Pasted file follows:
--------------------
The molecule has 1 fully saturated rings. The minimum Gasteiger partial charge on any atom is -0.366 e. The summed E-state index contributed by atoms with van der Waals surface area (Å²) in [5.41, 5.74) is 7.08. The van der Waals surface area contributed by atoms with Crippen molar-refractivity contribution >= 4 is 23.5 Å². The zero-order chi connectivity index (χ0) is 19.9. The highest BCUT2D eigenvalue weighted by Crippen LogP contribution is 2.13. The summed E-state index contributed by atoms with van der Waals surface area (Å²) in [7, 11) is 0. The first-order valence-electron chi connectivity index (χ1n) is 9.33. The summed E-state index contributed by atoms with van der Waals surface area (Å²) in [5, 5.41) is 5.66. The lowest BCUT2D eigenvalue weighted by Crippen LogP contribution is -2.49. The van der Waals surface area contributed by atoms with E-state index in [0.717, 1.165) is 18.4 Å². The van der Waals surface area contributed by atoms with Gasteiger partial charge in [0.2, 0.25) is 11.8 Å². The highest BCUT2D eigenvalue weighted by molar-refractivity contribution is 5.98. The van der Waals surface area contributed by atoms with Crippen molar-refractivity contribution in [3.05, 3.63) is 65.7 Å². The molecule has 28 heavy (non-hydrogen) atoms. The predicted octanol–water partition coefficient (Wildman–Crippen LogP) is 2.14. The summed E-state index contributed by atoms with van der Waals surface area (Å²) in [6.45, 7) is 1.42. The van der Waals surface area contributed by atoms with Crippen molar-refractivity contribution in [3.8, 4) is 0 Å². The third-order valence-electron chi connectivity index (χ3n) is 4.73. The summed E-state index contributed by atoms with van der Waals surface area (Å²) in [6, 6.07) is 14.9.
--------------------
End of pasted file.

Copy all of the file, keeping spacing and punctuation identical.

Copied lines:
The molecule has 1 fully saturated rings. The minimum Gasteiger partial charge on any atom is -0.366 e. The summed E-state index contributed by atoms with van der Waals surface area (Å²) in [5.41, 5.74) is 7.08. The van der Waals surface area contributed by atoms with Crippen molar-refractivity contribution >= 4 is 23.5 Å². The zero-order chi connectivity index (χ0) is 19.9. The highest BCUT2D eigenvalue weighted by Crippen LogP contribution is 2.13. The summed E-state index contributed by atoms with van der Waals surface area (Å²) in [7, 11) is 0. The first-order valence-electron chi connectivity index (χ1n) is 9.33. The summed E-state index contributed by atoms with van der Waals surface area (Å²) in [5, 5.41) is 5.66. The lowest BCUT2D eigenvalue weighted by Crippen LogP contribution is -2.49. The van der Waals surface area contributed by atoms with E-state index in [0.717, 1.165) is 18.4 Å². The van der Waals surface area contributed by atoms with Gasteiger partial charge in [0.2, 0.25) is 11.8 Å². The highest BCUT2D eigenvalue weighted by molar-refractivity contribution is 5.98. The van der Waals surface area contributed by atoms with Crippen molar-refractivity contribution in [3.05, 3.63) is 65.7 Å². The molecule has 28 heavy (non-hydrogen) atoms. The predicted octanol–water partition coefficient (Wildman–Crippen LogP) is 2.14. The summed E-state index contributed by atoms with van der Waals surface area (Å²) in [6.45, 7) is 1.42. The van der Waals surface area contributed by atoms with Crippen molar-refractivity contribution in [3.8, 4) is 0 Å². The third-order valence-electron chi connectivity index (χ3n) is 4.73. The summed E-state index contributed by atoms with van der Waals surface area (Å²) in [6, 6.07) is 14.9.